Heretics like Aleister Crowley, Anton Szandor laVey, Kenneth Grant, Charles Manson and others are discussed in these pages and show that heresy was and is part and parcel of how magic and Satanism began and perhaps even lies at the origins of the human race. Discover how the intelligence services, through people like the enigmatic Col. John Alexander, have successfully weaponised former heretical beliefs such as magic, remote viewing and mind control and used them to kill. Even today among scientists, particularly in quantum physics, the charge of heresy is a very real threat and can bring promising careers to an abrupt halt, because even although the perceived heresy is correct, it dares to challenge the status-quo.

This reasonably priced book can and will change how you see the world and it is available from any good bookseller, from ‘O’ Books or through Amazon.


My Children See Dead People
By Kate Jackson

Trembling with fear, ten-year-old Fae Jackson darted out of her bedroom and down the stairs to her mum.

She had just seen the wispy image of a person - who had hissed into her ear: "Can you hear me?"

It was the first of hundreds of ghost sightings that would plague the young girl and lead her to believe she may have psychic powers.

Incredibly, Fae's younger brother, Ashley, has now started reporting similar eerie sightings - despite not knowing of Fae's.

Mum Lynn has come to accept her kids have supernatural powers and that, just like the movie The Sixth Sense, her children can "see dead people".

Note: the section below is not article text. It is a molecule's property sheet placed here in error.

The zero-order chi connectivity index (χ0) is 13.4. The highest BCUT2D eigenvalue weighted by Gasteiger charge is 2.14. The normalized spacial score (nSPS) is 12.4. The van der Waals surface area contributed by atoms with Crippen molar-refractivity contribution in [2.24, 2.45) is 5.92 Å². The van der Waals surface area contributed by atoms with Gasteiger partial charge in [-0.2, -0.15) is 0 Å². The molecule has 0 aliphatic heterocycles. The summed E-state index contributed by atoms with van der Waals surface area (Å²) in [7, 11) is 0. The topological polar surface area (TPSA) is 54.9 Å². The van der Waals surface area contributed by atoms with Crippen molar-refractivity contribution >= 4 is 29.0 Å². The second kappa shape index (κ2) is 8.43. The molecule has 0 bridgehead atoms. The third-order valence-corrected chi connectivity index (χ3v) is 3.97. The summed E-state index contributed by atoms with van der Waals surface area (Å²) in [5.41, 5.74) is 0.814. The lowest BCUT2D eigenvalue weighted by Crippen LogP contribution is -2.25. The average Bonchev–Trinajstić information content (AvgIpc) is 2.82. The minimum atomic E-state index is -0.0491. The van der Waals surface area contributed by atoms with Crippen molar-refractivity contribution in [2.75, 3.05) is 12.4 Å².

To Lynn, this is anything but a special gift - she sees it as a curse she would love to break.

The 39-year-old, from Waltham Cross, Herts, says: "It feels like someone is bullying my children and I can't do anything about it.

"It would have been easier to deal with if they had an illness. At least I would know where to go for treatment.

"Fae has got used to it and now she enjoys having this ability - but Ashley hates it."

Surveys in the UK show that one in five Brits have seen or felt the presence of a ghost - and that 53 per cent believe in psychic ability. The research coincides with Matt Damon's new film, Hereafter, about a reluctant medium. Fae, now 13, and Ashley, eight, can relate to that.

Stay-at-home mum Lynn says: "The first sign was when Fae started primary school.

"She used to tell me one of her friends was purple or the teacher was red. So one day I told her, 'No darling that boy isn't purple'. She said, 'Mummy I mean the colour around him'."

Now they both believe Fae was recognising auras, the glow said to radiate around a person.

Ghostly sightings started when Fae turned ten, and appeared nearly every day. Once Fae reported her bed being shaken by a frustrated female ghost.